23rd June 2020


European Under-20 Championship 110m hurdles champion Josh Zeller (coach: Adrian Brown; club: Bracknell AC) wants to build off the best year of his career so far as he continues on his journey towards the top of the sport.

2019 truly belonged to Zeller as he moved up to second on the all-time British Under-20 rankings for the 110m hurdles courtesy of a lightening 13.26s showing in Mannheim, just 0.09s behind David Omoregie’s time set in 2014.

Just a few weeks later, he produced a faultless performance in Borås, Sweden, to become the first Briton to win 110m hurdles gold in the European U20 Championships since Jack Meredith in Tallinn in 2011.

Reflecting on a spectacular season, he said: “Mannheim was probably my favourite race that I’ve ever run in, even more so than the European final. Coming in, I’d run my PB on the same track the year before so I had good memories from it and I was excited about running there again.

“When I crossed the line and saw the time, I shouted out with joy, it was a PB and it put me up at the top of the European rankings for the season. I was overwhelmed with excitement for the Euros a couple of weeks later and what could happen there.

“The Euros was really rewarding for me. In 2018 at the World Juniors in Finland, I was really disappointed with my performance, if you watch the video back I hit a couple of hurdles and I feel like it cost me a spot in the final so it was really rewarding to go away and train for a year and come back and have a perfect competition, winning the heat, semi and final.

“It made me feel so happy and I generally felt good about all the work I’d put in to get there and I appreciated the comeback that it was. From the disappointment of Finland in 2018 to being on the top of the podium in 2019, it was all worth it.”

His first taste of international experience representing the British team came in Mannheim the previous year, before making the semi-finals of the IAAF World Junior Championships in Tampere, Finland.

He feels that 2018 became a real turning point in his career and has helped to spur him on to become the European Junior champion and helped him come back ever stronger last year.

He assessed: “That was a big year for me moving forwards with how I felt about my future in athletics. At the start of the year I didn’t have any expectations of qualifying for world juniors or even representing Great Britain at all.

“I kept running faster times and then at the South of England Championships I ran the World Junior standard which was a big shock to me, especially because I wasn’t expecting to run so fast.

“Having the opportunity to run for GB really motivated me to keep going in athletics and come back in 2019 for the European Championships and I’m really grateful for that whole season.

“I never really expected to have the opportunity to run for GB in 2018 and it just made me want it even more, it fuelled the fire to train even harder for 2019.”

Since the Coronavirus pandemic, Zeller has returned to the UK and he has had to adapt his training sessions in line with the government guidance, including doing core and mobility workouts within his home, and on occasions, training on concrete.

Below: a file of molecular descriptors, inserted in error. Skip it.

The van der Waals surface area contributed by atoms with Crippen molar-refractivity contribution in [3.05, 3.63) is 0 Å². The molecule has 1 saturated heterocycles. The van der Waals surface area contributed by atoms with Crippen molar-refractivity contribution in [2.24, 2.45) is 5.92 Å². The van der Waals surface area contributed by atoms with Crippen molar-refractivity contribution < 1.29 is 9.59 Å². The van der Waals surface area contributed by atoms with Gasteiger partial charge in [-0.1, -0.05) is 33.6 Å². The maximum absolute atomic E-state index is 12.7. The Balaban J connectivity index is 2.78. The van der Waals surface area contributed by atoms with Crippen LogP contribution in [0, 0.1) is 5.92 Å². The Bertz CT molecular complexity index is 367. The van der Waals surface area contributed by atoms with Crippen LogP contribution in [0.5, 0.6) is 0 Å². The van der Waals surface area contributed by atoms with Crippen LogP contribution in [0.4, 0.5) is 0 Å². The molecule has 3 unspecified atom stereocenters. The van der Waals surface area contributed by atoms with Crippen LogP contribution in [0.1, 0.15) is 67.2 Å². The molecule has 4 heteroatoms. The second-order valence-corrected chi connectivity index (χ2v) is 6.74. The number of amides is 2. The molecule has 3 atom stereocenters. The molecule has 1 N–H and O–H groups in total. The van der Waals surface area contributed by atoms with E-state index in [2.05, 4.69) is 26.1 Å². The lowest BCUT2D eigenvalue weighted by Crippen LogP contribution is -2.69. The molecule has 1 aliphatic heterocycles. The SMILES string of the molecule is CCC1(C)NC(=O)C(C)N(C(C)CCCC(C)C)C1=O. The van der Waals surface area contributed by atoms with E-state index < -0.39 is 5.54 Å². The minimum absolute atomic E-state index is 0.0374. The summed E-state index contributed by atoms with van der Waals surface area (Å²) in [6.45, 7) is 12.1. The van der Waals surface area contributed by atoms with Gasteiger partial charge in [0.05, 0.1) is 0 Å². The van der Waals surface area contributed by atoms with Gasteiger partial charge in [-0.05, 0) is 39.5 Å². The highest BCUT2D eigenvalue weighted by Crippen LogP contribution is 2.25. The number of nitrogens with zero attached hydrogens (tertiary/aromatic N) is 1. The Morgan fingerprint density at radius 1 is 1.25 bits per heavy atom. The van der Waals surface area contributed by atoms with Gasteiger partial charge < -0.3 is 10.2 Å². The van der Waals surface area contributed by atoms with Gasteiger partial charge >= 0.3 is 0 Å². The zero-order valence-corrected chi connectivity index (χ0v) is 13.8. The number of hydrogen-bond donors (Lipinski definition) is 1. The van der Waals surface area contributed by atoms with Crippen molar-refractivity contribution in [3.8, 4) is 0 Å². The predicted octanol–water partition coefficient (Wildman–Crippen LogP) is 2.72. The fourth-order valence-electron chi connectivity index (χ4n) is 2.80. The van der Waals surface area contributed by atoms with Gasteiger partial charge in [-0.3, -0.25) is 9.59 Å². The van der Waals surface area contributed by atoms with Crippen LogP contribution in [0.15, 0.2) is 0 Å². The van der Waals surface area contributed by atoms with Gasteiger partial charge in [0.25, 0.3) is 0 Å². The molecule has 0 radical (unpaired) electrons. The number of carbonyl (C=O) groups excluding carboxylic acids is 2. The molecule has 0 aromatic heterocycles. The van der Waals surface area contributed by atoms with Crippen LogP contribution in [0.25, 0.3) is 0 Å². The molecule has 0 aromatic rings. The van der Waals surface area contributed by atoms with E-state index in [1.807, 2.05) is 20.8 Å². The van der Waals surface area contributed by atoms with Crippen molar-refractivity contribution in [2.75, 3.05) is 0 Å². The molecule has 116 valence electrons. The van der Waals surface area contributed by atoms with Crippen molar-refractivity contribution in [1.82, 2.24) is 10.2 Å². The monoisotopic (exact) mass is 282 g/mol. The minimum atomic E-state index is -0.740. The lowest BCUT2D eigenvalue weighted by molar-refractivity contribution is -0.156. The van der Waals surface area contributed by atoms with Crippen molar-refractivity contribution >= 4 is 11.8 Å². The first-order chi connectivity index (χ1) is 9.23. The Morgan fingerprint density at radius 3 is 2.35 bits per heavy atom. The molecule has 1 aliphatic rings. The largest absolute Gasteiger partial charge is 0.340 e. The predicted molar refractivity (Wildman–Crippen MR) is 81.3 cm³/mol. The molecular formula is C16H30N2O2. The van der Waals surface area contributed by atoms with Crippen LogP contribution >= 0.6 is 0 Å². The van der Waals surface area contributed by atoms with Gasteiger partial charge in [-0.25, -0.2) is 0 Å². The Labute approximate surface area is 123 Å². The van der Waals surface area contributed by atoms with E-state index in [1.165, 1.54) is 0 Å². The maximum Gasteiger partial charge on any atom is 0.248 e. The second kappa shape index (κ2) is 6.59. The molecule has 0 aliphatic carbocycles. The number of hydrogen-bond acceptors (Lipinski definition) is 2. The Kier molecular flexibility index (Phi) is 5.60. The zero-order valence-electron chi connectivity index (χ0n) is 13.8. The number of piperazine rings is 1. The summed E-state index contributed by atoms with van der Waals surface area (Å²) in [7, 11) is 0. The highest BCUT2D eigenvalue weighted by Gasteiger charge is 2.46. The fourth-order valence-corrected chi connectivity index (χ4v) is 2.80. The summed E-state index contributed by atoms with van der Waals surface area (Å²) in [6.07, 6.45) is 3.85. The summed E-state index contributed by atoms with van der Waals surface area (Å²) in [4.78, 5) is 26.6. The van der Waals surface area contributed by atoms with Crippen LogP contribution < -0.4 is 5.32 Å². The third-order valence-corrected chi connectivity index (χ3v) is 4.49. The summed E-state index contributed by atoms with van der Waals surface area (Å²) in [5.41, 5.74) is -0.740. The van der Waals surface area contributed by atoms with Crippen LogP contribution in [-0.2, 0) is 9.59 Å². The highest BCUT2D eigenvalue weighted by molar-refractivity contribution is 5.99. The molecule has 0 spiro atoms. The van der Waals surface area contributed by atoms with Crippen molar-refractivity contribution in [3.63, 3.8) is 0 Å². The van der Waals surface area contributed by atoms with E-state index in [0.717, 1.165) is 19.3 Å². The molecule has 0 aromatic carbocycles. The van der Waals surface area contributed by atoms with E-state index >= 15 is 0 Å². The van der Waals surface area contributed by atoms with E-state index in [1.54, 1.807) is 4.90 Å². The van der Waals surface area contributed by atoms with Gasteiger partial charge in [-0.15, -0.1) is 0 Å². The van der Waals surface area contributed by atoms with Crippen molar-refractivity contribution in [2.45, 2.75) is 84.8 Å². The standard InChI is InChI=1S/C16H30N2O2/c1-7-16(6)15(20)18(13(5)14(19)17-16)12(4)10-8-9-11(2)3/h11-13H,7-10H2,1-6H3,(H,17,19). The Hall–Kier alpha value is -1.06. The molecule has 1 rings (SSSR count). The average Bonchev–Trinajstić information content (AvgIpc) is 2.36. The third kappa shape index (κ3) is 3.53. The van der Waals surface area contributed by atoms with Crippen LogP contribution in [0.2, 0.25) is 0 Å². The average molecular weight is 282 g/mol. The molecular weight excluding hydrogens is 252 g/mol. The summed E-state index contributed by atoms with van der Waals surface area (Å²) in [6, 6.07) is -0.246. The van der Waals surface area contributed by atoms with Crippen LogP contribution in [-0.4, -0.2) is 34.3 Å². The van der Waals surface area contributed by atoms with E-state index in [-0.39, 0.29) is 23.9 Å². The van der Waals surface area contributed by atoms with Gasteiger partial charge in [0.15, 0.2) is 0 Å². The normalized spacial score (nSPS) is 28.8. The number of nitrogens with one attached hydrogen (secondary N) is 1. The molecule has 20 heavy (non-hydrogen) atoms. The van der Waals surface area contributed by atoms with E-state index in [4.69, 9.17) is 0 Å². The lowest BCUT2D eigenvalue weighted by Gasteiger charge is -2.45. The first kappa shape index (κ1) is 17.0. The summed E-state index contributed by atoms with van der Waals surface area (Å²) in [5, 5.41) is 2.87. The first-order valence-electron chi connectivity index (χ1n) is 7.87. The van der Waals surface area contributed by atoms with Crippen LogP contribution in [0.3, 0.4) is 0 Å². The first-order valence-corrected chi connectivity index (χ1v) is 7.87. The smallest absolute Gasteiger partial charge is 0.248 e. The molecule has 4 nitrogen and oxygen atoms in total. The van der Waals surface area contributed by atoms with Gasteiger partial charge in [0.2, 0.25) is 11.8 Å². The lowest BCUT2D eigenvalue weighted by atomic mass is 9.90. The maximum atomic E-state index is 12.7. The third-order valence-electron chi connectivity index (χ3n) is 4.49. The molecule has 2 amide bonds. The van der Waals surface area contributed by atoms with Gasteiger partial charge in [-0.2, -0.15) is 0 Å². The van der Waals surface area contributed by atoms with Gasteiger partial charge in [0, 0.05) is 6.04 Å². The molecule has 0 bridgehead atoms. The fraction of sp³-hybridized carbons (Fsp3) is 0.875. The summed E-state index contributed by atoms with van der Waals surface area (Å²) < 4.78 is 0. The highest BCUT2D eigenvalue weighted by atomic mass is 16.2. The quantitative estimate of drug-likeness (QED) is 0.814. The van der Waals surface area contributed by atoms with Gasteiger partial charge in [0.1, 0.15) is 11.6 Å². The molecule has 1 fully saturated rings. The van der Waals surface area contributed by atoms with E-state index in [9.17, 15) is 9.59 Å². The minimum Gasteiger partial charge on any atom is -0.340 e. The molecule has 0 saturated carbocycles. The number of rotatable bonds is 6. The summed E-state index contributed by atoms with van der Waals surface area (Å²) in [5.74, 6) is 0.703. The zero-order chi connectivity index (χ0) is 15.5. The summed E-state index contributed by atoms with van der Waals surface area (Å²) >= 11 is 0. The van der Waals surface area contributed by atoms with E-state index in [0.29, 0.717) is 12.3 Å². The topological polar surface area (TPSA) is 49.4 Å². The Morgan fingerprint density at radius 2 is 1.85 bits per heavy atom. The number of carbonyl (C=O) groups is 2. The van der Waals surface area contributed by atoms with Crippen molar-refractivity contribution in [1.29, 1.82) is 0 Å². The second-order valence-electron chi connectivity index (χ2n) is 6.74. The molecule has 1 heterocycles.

More recently, he has been able to get back on the track and get his spikes on and is getting used to his training life in the “new normal” of athletics in the country.

“I haven’t had to train on grass or concrete too much, the only thing I have been missing is hurdling regularly. I’ve been trying to do core workouts and mobility workouts at home and do the best with what I have right now but it has been a bit difficult.

“The two bits I’m really missing are weightlifting and hurdling, which have been limited. I borrowed some hurdles from my club but I still haven’t really used them, I think last week was the first time in several weeks that I actually went over a hurdle and it really was a dust off the cobwebs sessions.”

Zeller’s performances saw him named on the British Athletics Futures Academy Programme, which aims to support athletes recognised by the sport as having the potential to win medals at future Olympic and Paralympic Games.

The programme also provides athletes with access to performance support services and training environments, alongside the opportunity for coach and athlete development sessions through a range of workshops over the course of the year.

Being a part of the programme, the 19-year-old hopes that he can use the expertise of those from the programme to continue on his journey to the top.

“To be on the programme means a lot actually, it’s really nice to feel like my achievements have been recognised and that I’m seen as an athlete who can bring future success and I’m really excited that I have British Athletics backing me on that journey.

“With my goals that I’m setting as well, it’s really great to have British Athletics backing me along the way. From the aspects we have access to, nutrition is the main thing that I’m really benefitting from the programme.

“Mainly because coming into University next year in America and having to cook for myself is something that I’m going to have to do a lot more than previously and I’m really looking forward to focusing on that.

“Having access to the facilities that you get from the programme is also a huge thing for me and the coaching setup and support network that we have. Knowing that someone will be there to help me out whenever I really need it is a big thing for me,” he added.